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Self Treatment for Burns

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You may be burned any minute of any day. Knowing treatment for burns is essential for everyone. You could be burned while you are alone with no one there to help you. Burns can be thermal, chemical, or electrical; either form of burn can be minor or serious. Burns are categorized into three classes called degrees.

First degree burns are the least serious, involving only the epidermis. Second degree burns involve the first and second layers of skin called the epidermis and the dermis. Between the two layers of skin are pockets of fluid that have escaped from the capillaries and surrounding cells and accumulated there to make blisters. Third degree burns are the most serious of all burns because they involve the underlying structures beneath the skin.

Self treatment of thermal burns consists of running cool water over the burned area for about 15 minutes. Should the burn be in a place that is not convenient to hold under running water, moisten towels or cloths with cool water. Cooling the burn will help relieve most of the pain. For pain relief an OTC pain reliever can be taken. If your burn is of the first degree or a less severe second degree you should be able to provide self treatment for burns. Should the burn be a large second degree burn or a third degree burn you will not be able to provide self treatment for burns.

First and second degree burns are painful. If you get burned badly and you don’t feel any pain, the burn is a third degree burn, and you cannot provide self treatment for burns. All third degree burns need the care of qualified medical personnel. Never mistake the absence of pain for a minor injury, it is a major burn and needs medical attention. Self treatment for burns is not advised when a burn is located on the face, hands, feet, groin and buttocks.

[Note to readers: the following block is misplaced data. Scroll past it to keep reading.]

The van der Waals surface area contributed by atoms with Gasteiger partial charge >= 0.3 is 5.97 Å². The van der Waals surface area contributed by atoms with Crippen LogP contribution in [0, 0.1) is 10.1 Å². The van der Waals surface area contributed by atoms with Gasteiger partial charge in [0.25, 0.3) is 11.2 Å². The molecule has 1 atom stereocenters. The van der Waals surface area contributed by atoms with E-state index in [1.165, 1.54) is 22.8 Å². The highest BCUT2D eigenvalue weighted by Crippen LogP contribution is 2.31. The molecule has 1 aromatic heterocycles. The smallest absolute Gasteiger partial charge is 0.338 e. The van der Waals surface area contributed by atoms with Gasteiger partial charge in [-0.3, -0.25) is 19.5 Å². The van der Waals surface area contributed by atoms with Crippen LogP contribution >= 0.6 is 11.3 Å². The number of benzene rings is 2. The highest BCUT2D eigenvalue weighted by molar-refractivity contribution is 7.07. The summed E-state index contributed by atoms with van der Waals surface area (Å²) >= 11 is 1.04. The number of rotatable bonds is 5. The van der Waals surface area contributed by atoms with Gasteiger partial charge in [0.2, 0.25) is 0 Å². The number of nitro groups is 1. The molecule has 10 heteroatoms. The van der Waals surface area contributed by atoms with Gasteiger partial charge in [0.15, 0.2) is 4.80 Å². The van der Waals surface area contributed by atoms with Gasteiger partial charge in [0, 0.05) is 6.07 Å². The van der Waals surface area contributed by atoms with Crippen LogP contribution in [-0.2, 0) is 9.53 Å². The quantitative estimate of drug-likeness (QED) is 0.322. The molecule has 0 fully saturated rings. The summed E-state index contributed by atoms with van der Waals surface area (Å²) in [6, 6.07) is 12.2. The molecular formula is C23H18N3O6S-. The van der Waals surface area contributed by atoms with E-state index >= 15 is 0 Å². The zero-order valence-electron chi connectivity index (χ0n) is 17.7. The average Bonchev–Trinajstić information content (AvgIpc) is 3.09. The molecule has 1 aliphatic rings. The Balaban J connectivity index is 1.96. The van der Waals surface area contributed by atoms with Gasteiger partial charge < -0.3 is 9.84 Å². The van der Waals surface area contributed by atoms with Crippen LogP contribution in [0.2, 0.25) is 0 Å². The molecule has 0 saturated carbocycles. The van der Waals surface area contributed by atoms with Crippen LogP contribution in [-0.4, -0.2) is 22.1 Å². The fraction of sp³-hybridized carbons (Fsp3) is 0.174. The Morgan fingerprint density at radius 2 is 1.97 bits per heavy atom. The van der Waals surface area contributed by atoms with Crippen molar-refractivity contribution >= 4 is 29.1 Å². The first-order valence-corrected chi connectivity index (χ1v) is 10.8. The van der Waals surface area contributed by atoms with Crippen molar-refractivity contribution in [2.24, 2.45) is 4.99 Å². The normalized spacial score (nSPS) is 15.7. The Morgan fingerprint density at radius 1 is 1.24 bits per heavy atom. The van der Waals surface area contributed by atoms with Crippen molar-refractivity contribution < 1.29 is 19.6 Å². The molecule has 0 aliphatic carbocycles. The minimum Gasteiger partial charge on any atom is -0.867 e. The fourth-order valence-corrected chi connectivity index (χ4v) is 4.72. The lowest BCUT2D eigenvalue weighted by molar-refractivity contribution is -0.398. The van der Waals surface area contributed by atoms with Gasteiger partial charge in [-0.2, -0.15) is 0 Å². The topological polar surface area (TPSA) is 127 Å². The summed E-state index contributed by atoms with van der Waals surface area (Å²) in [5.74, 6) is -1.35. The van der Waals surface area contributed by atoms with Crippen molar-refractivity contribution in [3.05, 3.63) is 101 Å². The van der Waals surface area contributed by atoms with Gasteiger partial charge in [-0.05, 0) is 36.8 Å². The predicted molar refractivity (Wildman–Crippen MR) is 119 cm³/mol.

Self treatment for burns is indicated for a minor burn that does not require to be seen by a physician. After you have cooled the burn, you should cover it with a sterile non-stick dressing such as Telfa. Leave the bandage alone for at least 24 hours. The next day carefully remove the bandage and clean the area. You can apply a protective lubricant to the burned area to keep the area moist if the burn is a first degree burn. A second degree burn should be washed with soapy water and an antibacterial ointment can be applied to prevent infection. Self treatment for burns is only indicated when the burn is not a serious one.

Many burns itch as they heal, which can become quite unbearable at times. Do not rub the area or scratch the area because the area may become irritated. There are products on the market to relieve the pain and itch of burns. Many of these products come in the form of aerosol sprays. Solarcaine and Americaine are two forms of aerosol sprays to relieve the pain and itch of burns.

If you have a child under the age of 2 that gets burned you must not follow through with self treatment for burns. Children have much less body mass than an adult and what looks like a fairly minor burn could be very serious for a young child.


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